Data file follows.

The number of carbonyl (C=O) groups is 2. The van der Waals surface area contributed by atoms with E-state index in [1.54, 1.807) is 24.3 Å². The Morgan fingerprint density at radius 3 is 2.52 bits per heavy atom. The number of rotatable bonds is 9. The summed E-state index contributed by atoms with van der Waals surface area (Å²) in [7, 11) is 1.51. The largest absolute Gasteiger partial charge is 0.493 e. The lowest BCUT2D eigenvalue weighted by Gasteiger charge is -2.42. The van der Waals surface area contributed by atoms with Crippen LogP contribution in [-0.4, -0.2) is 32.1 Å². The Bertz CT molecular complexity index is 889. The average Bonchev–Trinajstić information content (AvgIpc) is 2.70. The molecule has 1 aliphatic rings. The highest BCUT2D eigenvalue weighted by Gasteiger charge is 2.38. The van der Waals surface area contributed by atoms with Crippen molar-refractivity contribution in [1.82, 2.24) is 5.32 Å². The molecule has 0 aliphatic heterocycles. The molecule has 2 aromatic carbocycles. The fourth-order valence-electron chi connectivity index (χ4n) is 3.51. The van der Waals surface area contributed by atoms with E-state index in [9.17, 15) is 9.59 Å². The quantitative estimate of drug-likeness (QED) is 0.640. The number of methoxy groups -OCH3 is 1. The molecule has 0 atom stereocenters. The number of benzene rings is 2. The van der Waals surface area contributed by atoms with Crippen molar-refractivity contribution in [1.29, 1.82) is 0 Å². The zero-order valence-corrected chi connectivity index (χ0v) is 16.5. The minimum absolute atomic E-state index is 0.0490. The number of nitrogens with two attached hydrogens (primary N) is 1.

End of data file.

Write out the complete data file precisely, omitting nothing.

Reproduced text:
The number of carbonyl (C=O) groups is 2. The van der Waals surface area contributed by atoms with E-state index in [1.54, 1.807) is 24.3 Å². The Morgan fingerprint density at radius 3 is 2.52 bits per heavy atom. The number of rotatable bonds is 9. The summed E-state index contributed by atoms with van der Waals surface area (Å²) in [7, 11) is 1.51. The largest absolute Gasteiger partial charge is 0.493 e. The lowest BCUT2D eigenvalue weighted by Gasteiger charge is -2.42. The van der Waals surface area contributed by atoms with Crippen LogP contribution in [-0.4, -0.2) is 32.1 Å². The Bertz CT molecular complexity index is 889. The average Bonchev–Trinajstić information content (AvgIpc) is 2.70. The molecule has 1 aliphatic rings. The highest BCUT2D eigenvalue weighted by Gasteiger charge is 2.38. The van der Waals surface area contributed by atoms with Crippen molar-refractivity contribution in [1.82, 2.24) is 5.32 Å². The molecule has 0 aliphatic heterocycles. The molecule has 2 aromatic carbocycles. The fourth-order valence-electron chi connectivity index (χ4n) is 3.51. The van der Waals surface area contributed by atoms with E-state index in [9.17, 15) is 9.59 Å². The quantitative estimate of drug-likeness (QED) is 0.640. The number of methoxy groups -OCH3 is 1. The molecule has 0 atom stereocenters. The number of benzene rings is 2. The van der Waals surface area contributed by atoms with Crippen molar-refractivity contribution in [1.29, 1.82) is 0 Å². The zero-order valence-corrected chi connectivity index (χ0v) is 16.5. The minimum absolute atomic E-state index is 0.0490. The number of nitrogens with two attached hydrogens (primary N) is 1.